History of Country
Sudan, Africa’s largest country, is home to more than 32 million people from around 600 ethnic groups. Located between the Middle East and sub-Saharan Africa, Sudan is the confluence of the Arab and African worlds, but it is also a land of bitter conflict.
Since its independence in 1956, Sudan has had only 11 years of peace. Civil wars in the south and west of the country have forced millions of people from their homes and prevented economic development. Many Sudanese have little or no access to basic facilities such as schools and hospitals.
These years of conflict have resulted in over 2 million deaths, and more than 4 million people have been forced from their homes. In 2005 the government and rebels signed a peace deal, ending the longest-running civil war in Africa.
Another conflict in western Sudan’s Darfur region began in 2003 and remains unresolved. After four years of fighting, 3.6 million Darfurians continue to endure a cruel mix of conflict, displacement, drought and failed harvests.
With farmers unable to return to till their land, agriculture in the region has been ruined. Some 2.8 million people will depend on food aid this year.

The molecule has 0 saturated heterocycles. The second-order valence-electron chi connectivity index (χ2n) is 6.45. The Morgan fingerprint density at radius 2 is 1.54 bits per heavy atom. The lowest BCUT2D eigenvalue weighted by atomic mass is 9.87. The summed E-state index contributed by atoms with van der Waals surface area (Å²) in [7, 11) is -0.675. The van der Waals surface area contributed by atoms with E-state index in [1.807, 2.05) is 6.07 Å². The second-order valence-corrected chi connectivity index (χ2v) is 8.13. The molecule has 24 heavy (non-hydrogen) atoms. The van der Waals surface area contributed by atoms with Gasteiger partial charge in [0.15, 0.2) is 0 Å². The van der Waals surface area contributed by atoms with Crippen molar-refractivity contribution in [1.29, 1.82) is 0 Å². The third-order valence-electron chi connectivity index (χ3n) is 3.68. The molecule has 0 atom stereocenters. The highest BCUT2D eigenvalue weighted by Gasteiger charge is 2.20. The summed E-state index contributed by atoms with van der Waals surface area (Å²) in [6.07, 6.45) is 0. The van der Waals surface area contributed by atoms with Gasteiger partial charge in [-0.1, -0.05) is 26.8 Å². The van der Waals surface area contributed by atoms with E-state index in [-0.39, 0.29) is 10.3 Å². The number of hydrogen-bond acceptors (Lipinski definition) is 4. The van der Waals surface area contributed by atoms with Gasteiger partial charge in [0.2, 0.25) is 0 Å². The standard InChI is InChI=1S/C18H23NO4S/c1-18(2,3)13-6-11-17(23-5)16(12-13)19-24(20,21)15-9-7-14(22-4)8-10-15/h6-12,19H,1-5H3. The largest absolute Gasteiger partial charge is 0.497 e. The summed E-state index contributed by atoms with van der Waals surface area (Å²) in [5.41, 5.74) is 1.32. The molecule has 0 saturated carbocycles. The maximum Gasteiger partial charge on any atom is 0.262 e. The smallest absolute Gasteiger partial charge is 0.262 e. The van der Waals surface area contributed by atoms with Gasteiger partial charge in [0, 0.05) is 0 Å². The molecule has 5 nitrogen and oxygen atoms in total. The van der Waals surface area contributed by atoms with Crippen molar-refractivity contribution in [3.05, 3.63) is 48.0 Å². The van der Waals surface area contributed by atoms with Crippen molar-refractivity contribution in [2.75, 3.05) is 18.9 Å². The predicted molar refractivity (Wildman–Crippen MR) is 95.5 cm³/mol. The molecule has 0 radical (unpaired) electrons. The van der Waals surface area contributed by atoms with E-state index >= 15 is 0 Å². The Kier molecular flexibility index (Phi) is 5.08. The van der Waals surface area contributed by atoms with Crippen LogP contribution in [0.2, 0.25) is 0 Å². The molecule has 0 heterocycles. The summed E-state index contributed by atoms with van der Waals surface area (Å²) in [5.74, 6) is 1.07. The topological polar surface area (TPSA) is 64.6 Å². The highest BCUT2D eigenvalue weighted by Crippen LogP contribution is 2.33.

The country regularly suffers prolonged food shortages and, weakened by malnutrition, many people have no strength to fight disease. Around one in ten Sudanese children die before their fifth birthday and more than 100,000 people each year die from malaria, acute respiratory infections and diarrhoea.
Islamic Relief's History
3 out 10 people do not have access to clean drinking water
IR began working in Sudan in 1984 - in response to devastating floods in Khartoum - and registered its field office in 1991. IR's Sudanese connection however goes back to the devastating famine that gripped the country in the 1980's – IR was in fact founded as a response to that desperate situation.
IR now has field offices in eight regions, making it one of our largest country programmes. Approximately 300 full-time staff work on our projects in Sudan.
IR began working in Darfur shortly after fighting erupted in the region. We manage a camp for people fleeing the fighting, which opened in April 2004. The Kerinding II camp on the outskirts of El Geneina in West Darfur holds some 10,000 people.
IR provides the displaced people with homes and water and sanitation facilities. We also run a primary health clinic, a school and a women’s committee within the camp.
Blue Nile State
Torn apart by conflict, the Blue Nile State, once the food basket of Sudan, cannot now feed itself. Living standards have deteriorated severely and over 110,000 people are displaced.
In the Blue Nile, IR is the leading agency of a group of eight national and international aid agencies working together on a large UN funded project.
The programme benefits over 20 communities affected by war and includes work on livelihoods, water and sanitation, education and health.